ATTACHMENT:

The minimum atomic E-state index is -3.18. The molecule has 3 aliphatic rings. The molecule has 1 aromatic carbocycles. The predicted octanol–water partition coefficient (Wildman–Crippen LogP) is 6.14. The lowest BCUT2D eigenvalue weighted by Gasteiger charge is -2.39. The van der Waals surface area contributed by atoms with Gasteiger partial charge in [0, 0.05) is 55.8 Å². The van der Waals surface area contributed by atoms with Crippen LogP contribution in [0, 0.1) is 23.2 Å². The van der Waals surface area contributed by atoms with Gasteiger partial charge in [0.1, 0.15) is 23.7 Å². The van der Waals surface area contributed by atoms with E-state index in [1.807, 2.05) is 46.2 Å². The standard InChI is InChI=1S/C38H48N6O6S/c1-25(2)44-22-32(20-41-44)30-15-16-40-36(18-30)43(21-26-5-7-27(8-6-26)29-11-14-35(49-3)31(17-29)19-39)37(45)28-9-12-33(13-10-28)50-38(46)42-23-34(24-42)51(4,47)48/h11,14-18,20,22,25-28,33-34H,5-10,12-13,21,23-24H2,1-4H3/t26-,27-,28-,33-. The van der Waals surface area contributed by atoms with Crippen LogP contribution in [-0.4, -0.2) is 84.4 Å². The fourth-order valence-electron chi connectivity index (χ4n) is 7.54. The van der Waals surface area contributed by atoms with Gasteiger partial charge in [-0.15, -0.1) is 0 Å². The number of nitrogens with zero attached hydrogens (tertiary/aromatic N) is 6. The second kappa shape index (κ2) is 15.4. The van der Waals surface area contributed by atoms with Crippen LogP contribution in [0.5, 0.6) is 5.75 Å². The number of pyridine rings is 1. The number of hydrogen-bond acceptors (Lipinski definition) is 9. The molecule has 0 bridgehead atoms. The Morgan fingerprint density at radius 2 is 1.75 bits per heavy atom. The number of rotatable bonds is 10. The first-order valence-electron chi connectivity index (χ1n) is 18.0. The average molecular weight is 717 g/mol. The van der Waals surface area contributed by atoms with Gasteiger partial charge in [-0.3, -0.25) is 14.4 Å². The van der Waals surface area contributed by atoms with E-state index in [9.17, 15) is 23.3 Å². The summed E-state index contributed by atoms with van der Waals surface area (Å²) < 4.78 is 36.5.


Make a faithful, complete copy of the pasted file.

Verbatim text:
The minimum atomic E-state index is -3.18. The molecule has 3 aliphatic rings. The molecule has 1 aromatic carbocycles. The predicted octanol–water partition coefficient (Wildman–Crippen LogP) is 6.14. The lowest BCUT2D eigenvalue weighted by Gasteiger charge is -2.39. The van der Waals surface area contributed by atoms with Gasteiger partial charge in [0, 0.05) is 55.8 Å². The van der Waals surface area contributed by atoms with Crippen LogP contribution in [0, 0.1) is 23.2 Å². The van der Waals surface area contributed by atoms with Gasteiger partial charge in [0.1, 0.15) is 23.7 Å². The van der Waals surface area contributed by atoms with E-state index in [1.807, 2.05) is 46.2 Å². The standard InChI is InChI=1S/C38H48N6O6S/c1-25(2)44-22-32(20-41-44)30-15-16-40-36(18-30)43(21-26-5-7-27(8-6-26)29-11-14-35(49-3)31(17-29)19-39)37(45)28-9-12-33(13-10-28)50-38(46)42-23-34(24-42)51(4,47)48/h11,14-18,20,22,25-28,33-34H,5-10,12-13,21,23-24H2,1-4H3/t26-,27-,28-,33-. The van der Waals surface area contributed by atoms with Crippen LogP contribution in [-0.4, -0.2) is 84.4 Å². The fourth-order valence-electron chi connectivity index (χ4n) is 7.54. The van der Waals surface area contributed by atoms with Gasteiger partial charge in [-0.15, -0.1) is 0 Å². The number of nitrogens with zero attached hydrogens (tertiary/aromatic N) is 6. The second kappa shape index (κ2) is 15.4. The van der Waals surface area contributed by atoms with Crippen LogP contribution in [0.5, 0.6) is 5.75 Å². The number of pyridine rings is 1. The number of hydrogen-bond acceptors (Lipinski definition) is 9. The molecule has 0 bridgehead atoms. The Morgan fingerprint density at radius 2 is 1.75 bits per heavy atom. The number of rotatable bonds is 10. The first-order valence-electron chi connectivity index (χ1n) is 18.0. The average molecular weight is 717 g/mol. The van der Waals surface area contributed by atoms with Gasteiger partial charge in [-0.3, -0.25) is 14.4 Å². The van der Waals surface area contributed by atoms with E-state index in [9.17, 15) is 23.3 Å². The summed E-state index contributed by atoms with van der Waals surface area (Å²) < 4.78 is 36.5.